Students turning to ‘sugar daddies’ to pay for university
‘Sugar babies’ make tens of thousands of dollars, but say it’s difficult dealing with the stigma attached to the arrangement
Many students are now taking to a controversial approach to pay off their ever-increasing student loans and debts.
Millions of students around the globe are joining dating websites like SeekingArrangement.com and calling themselves Sugar Babies to partner up with wealthy, and often older men who are willing to spend money on them.
More than 2.5 million Sugar Babies have joined SeekingArrangement.com.
In exchange for graduating debt-free, students are accompanying their Sugar Daddy or Daddies on trips around the world, often providing companionship.
In some situations, physical intimacy is included in the arrangement.
Christina, a 29-year-old Sugar Baby from Las Vegas told Business Insider she started to investigate into the scheme after her uncle, who previously paid for her education, passed away.
“I was like, I can’t afford this, I’m going to be paying this off for years and years and years.
“One of the very first messages that pretty much everyone sends, on either side, is ‘What are you looking for?’ because we want to make sure we’re on the same page,” Christina explained.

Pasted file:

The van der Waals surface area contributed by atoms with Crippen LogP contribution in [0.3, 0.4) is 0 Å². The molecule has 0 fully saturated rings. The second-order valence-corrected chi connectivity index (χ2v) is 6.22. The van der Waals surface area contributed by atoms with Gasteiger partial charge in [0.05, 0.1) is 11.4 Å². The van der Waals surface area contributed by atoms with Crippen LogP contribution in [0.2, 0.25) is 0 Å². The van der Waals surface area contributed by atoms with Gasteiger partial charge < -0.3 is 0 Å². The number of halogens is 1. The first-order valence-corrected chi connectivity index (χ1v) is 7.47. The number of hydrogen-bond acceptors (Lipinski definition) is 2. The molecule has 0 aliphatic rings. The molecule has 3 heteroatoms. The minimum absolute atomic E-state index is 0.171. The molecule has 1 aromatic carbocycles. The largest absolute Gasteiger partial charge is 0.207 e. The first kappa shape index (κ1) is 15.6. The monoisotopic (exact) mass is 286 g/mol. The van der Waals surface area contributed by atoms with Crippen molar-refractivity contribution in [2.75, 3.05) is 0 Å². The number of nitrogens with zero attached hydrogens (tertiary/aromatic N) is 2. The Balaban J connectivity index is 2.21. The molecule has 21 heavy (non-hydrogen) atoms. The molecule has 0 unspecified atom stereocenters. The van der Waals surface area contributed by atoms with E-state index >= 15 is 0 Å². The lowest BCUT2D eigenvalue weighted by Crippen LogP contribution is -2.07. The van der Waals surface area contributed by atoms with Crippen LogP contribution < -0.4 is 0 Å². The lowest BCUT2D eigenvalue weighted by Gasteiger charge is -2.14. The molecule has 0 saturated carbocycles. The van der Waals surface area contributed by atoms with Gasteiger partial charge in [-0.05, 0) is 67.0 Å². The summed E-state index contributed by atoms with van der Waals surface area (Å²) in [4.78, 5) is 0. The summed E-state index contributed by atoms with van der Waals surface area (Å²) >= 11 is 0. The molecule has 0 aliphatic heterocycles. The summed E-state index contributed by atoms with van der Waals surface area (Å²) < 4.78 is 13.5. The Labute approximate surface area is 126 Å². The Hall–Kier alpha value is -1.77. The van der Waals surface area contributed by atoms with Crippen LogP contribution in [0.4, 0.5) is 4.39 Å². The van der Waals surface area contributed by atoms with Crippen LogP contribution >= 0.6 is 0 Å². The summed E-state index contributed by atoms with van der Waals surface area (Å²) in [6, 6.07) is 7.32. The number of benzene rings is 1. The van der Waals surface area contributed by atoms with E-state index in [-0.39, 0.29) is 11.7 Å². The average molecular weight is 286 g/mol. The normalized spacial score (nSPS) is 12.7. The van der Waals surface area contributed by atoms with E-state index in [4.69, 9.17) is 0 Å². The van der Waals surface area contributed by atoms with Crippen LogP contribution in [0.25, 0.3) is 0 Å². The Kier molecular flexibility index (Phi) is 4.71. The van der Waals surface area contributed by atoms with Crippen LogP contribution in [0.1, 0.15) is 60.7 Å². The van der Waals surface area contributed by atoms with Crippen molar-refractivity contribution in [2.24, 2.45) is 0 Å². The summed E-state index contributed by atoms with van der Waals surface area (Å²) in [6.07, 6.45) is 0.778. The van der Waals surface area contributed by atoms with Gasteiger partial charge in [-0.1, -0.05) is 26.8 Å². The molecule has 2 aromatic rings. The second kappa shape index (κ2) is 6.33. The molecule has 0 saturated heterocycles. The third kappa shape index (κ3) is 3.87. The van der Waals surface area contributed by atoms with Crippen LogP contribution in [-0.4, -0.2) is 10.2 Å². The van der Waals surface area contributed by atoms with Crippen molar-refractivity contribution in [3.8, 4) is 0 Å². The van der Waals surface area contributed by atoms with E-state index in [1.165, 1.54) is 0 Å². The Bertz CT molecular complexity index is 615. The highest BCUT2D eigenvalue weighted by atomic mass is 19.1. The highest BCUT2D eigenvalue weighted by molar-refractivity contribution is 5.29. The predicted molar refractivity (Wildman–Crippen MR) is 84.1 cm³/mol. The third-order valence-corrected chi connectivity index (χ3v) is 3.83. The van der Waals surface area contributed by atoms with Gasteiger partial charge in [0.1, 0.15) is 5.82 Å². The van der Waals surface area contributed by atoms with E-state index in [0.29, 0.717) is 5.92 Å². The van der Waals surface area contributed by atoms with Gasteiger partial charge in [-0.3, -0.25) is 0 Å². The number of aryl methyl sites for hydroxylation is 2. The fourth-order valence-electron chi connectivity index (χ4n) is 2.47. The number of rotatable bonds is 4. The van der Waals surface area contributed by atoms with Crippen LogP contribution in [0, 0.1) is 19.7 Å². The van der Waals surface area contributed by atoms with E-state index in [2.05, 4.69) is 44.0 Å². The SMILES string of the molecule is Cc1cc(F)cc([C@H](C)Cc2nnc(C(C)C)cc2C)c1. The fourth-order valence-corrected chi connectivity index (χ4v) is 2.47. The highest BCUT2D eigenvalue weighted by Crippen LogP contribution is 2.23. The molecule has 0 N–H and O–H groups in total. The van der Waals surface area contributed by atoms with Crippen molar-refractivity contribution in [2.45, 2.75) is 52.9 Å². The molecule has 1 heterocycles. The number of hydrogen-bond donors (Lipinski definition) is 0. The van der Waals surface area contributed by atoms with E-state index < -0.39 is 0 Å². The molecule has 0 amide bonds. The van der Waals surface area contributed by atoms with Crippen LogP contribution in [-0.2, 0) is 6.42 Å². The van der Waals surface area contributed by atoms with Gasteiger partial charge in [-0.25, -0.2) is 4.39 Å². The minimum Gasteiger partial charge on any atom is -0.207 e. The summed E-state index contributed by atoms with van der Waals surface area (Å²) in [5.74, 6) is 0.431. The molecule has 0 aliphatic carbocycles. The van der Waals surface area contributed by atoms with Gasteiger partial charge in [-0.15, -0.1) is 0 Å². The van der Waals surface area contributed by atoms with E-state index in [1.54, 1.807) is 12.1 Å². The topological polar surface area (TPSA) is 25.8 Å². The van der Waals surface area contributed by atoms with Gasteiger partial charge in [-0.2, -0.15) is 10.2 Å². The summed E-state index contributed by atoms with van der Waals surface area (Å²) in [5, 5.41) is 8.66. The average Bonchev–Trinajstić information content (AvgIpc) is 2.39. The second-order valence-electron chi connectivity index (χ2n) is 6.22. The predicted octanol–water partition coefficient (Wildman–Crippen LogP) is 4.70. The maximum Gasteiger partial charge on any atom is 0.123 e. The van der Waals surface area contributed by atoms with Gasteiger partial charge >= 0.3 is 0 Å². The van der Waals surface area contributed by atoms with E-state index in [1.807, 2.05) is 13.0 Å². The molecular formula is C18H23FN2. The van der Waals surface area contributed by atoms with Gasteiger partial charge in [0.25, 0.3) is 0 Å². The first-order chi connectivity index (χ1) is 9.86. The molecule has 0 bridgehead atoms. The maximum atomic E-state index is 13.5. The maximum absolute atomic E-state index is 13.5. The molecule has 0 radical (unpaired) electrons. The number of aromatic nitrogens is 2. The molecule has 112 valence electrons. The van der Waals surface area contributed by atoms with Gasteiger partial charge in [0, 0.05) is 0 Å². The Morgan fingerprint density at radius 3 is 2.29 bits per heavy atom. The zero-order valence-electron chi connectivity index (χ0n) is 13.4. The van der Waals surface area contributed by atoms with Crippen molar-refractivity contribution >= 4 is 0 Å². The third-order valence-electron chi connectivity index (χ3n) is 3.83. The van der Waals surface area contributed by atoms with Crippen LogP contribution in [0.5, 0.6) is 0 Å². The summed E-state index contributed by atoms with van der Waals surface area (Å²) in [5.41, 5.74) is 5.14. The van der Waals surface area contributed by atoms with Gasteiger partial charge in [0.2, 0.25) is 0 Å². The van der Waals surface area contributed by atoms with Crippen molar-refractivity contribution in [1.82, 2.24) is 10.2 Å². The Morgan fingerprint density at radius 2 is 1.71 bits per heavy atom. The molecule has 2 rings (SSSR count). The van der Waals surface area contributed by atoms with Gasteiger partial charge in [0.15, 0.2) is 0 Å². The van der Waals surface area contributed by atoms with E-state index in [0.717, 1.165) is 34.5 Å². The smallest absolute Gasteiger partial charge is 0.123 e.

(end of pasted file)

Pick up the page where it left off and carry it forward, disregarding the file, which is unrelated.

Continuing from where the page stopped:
“I’m not a person that is interested in one-night stands with people who are visiting Vegas for a couple days - that’s not interesting to me. If that’s what you’re going to come at me with, my response is going to be, thank you for the offer, but I’m going to pass.”
Christina estimates her Sugar Daddies have given her at least NZ$130,000 (US$89,219) to pay for tuition, books and school fees.
Some Sugar Daddies are married with children but just want to help students get through university, while others are after sex.
The university student said the hardest part of being a Sugar Baby is dealing with the stigma attached to the arrangement.
“I’ve had to struggle with the negative attachment that comes along with being on the site, or saying that you have a Sugar Daddy, it’s difficult to have people hear a word and automatically think negative about you, but at the same time, I have to push that stuff out of my mind,” she continued.
“At the end of the day, it’s benefiting me and it’s helping me and my future, and people’s opinions aren’t going to benefit my future.”